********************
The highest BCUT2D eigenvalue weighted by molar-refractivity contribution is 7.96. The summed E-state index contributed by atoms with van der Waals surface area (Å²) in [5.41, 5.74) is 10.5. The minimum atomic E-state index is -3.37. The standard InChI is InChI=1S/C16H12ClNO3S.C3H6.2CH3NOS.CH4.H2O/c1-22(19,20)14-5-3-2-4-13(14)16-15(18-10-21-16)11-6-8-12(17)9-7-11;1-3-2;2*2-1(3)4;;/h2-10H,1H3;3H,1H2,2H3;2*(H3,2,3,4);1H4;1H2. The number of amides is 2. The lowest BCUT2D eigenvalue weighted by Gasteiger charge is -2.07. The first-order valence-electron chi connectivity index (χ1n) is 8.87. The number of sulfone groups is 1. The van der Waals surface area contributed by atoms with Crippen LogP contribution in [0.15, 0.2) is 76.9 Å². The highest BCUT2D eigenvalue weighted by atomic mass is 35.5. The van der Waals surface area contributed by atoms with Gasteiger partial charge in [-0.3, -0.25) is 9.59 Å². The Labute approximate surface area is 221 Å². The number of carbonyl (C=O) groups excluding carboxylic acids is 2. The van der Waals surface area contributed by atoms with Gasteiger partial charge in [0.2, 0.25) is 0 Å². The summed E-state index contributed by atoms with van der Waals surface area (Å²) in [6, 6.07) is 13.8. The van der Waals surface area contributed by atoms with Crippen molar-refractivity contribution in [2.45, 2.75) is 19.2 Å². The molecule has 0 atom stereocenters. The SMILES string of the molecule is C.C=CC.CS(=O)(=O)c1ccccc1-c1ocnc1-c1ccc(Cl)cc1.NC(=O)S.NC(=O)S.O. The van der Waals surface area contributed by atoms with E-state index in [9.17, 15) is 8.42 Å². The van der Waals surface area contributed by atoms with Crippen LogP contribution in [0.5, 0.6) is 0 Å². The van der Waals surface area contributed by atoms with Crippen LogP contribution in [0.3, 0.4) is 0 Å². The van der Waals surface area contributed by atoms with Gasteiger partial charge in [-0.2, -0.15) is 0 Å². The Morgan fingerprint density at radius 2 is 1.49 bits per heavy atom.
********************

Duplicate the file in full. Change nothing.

The highest BCUT2D eigenvalue weighted by molar-refractivity contribution is 7.96. The summed E-state index contributed by atoms with van der Waals surface area (Å²) in [5.41, 5.74) is 10.5. The minimum atomic E-state index is -3.37. The standard InChI is InChI=1S/C16H12ClNO3S.C3H6.2CH3NOS.CH4.H2O/c1-22(19,20)14-5-3-2-4-13(14)16-15(18-10-21-16)11-6-8-12(17)9-7-11;1-3-2;2*2-1(3)4;;/h2-10H,1H3;3H,1H2,2H3;2*(H3,2,3,4);1H4;1H2. The number of amides is 2. The lowest BCUT2D eigenvalue weighted by Gasteiger charge is -2.07. The first-order valence-electron chi connectivity index (χ1n) is 8.87. The number of sulfone groups is 1. The van der Waals surface area contributed by atoms with Crippen LogP contribution in [0.15, 0.2) is 76.9 Å². The highest BCUT2D eigenvalue weighted by atomic mass is 35.5. The van der Waals surface area contributed by atoms with Gasteiger partial charge in [-0.3, -0.25) is 9.59 Å². The Labute approximate surface area is 221 Å². The number of carbonyl (C=O) groups excluding carboxylic acids is 2. The van der Waals surface area contributed by atoms with Gasteiger partial charge in [0.2, 0.25) is 0 Å². The summed E-state index contributed by atoms with van der Waals surface area (Å²) in [6, 6.07) is 13.8. The van der Waals surface area contributed by atoms with Crippen molar-refractivity contribution in [2.45, 2.75) is 19.2 Å². The molecule has 0 atom stereocenters. The SMILES string of the molecule is C.C=CC.CS(=O)(=O)c1ccccc1-c1ocnc1-c1ccc(Cl)cc1.NC(=O)S.NC(=O)S.O. The van der Waals surface area contributed by atoms with E-state index in [9.17, 15) is 8.42 Å². The van der Waals surface area contributed by atoms with Crippen LogP contribution in [0.5, 0.6) is 0 Å². The van der Waals surface area contributed by atoms with Crippen LogP contribution in [0.3, 0.4) is 0 Å². The van der Waals surface area contributed by atoms with Gasteiger partial charge in [-0.2, -0.15) is 0 Å². The Morgan fingerprint density at radius 2 is 1.49 bits per heavy atom.